Eventually I wanted to keep my books. The library lost its allure. I also purchased reference books in case I wanted to look up a fact in the middle of the night. I still snack on books, big, thick books, although now unless I adore them, guess what, I trade them in at the used bookstore for credit. I do believe I will investigate the library again.
What else attracts this packrat’s fancy? Teapots, handmade mugs, action figures, beaded purses, gloves, hats, art glass vases and anything bunny related. When I find a bunny shaped teapot, my bells ring in delight. I also collect Playmobil toys, metal insect jewelry, dragon boxes, bones, puppets, Native American fetishes, and, well, too many other odds and ends. As I mentioned, finances have slowed the collection pace. This is not a bad thing. Between the stoppage and selling, some shelves are no longer five deep in items. I’m back to only paying a few dollars for small delights.
Still, a casual visitor stepping into our living room will gasp in either horror or amusement at the amount of items on display. People who suggest we need a dumpster never return for another dinner.
My packrat in crime also collects books. We could stock a used book store. She’s into stuffed toys with creepy rubber faces, taxidermy birds, antique clothing, mannequins, wind-up toys, rubber toys, scary old dolls, bobble heads and creepy religious icons. When an idea for a still life strikes her, she buys items to photograph. Her photography started the creepy stuffed animal and scary dolls trend. I’m sorry, I really hate dolls with staring glass eyes and teeth. Brrr.
A few weeks ago, I discovered one never forgets their first love. My partner and I visited Sunset Beach at Cape May Point, which is about as far south as you can go in New Jersey. Smooth pebbles litter the beach, and hiding among the pretty pebbles are Cape May “diamonds,” which are translucent pebbles naturally tumbled and polished during their long journey down the Delaware River. These adventurous pebbles wash up where the Delaware Bay meets the Atlantic Ocean.
I came away with the joy of breathing the fresh sea breeze and a bagful of sparkly little pebbles. No charge for either treat. Ahh, nothing beats collecting for free.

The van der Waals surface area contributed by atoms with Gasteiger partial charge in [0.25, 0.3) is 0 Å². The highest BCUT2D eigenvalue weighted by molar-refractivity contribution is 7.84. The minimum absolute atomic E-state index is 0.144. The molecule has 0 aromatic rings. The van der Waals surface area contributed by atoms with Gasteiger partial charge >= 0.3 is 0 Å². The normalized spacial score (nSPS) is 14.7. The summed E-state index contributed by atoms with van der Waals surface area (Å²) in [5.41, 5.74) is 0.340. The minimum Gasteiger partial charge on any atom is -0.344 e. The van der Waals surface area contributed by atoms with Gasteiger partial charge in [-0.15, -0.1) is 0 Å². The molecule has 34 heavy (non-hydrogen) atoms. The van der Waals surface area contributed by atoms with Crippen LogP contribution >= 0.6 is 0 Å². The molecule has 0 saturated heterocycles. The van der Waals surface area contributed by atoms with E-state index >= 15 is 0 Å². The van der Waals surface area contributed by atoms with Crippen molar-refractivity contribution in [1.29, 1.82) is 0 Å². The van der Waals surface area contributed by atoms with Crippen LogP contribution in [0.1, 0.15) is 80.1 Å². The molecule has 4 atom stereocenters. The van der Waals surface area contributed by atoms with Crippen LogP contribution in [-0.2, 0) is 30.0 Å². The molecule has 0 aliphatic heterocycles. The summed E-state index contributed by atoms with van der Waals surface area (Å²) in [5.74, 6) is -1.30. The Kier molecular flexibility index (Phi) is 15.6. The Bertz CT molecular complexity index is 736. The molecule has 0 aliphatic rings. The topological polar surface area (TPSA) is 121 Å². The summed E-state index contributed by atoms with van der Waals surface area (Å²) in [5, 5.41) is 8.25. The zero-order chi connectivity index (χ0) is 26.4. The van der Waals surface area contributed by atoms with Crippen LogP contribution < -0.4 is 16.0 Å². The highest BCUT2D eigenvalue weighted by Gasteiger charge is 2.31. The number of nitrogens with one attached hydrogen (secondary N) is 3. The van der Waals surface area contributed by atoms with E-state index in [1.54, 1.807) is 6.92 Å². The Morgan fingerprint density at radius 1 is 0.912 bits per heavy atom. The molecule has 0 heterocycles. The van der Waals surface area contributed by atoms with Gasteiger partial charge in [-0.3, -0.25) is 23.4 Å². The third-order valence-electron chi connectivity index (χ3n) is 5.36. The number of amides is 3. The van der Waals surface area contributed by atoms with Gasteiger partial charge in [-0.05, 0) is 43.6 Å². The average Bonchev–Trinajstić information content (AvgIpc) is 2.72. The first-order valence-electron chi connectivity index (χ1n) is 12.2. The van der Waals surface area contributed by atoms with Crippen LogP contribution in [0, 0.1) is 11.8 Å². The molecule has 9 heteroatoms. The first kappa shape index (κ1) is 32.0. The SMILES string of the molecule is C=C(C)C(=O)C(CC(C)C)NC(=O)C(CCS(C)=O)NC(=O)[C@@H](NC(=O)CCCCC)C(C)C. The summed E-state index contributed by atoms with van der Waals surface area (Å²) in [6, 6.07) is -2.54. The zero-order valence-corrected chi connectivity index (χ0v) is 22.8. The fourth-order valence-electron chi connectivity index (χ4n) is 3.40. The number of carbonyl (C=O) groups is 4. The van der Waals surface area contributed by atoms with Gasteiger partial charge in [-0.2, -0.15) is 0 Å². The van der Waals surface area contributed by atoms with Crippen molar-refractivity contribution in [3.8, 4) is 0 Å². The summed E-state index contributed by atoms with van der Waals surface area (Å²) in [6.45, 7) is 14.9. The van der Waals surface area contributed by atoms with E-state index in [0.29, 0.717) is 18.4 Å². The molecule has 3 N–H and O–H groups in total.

Speaking of collections, I’d like to share my most recent collection of words, namely “An Elf for All Centuries”, my new release from Silver Publishing. A pity; the main character only collects trouble. Silly elf.
Elven super model Prince Fabion's day is perfect until wizard Matradorian kidnaps him from his penthouse. Surprise, Fabion is a spiritual match for elf king Henda’s dead lover. Only he can save the dying Henda. The problem is Fabion lives in the thirty-ninth century. Henda lives in the nineteenth.
When he lands in the nineteenth century, Fabion controls himself from punching Matradorian, saves Henda and falls in instant lust with his romantic fantasy. After all, this is a romantic comedy.
When Fabion realizes his polluted, on the verge of ruin thirty-ninth century is gone, the super model pitches the temper tantrum of any century until he realizes sexy Henda accepts him as his true lover. Being the virile, handsome Henda's lover fills Fabion's emotional gap. Despite the lack of facials and hot water, the former super model adapts to living in the backwards century.
Soon Fabion learns the nineteenth century is more dangerous than his vanished thirty-ninth century. Who wants to kill him now? And why?
By now you already know too much about me. What else can I say? I confess I never can decide between red or white wine. The same used to apply to my art. Creating visual art and word art filled my professional life until 2009. When corporate hell set me free, the desire to finally pursue my fiction triumphed. Five published novellas and novels later, my life is a fun quandary of too many romances hindered by slow typing skills. I accept the goofy challenge.
Facebook: Sandra Ann Garcia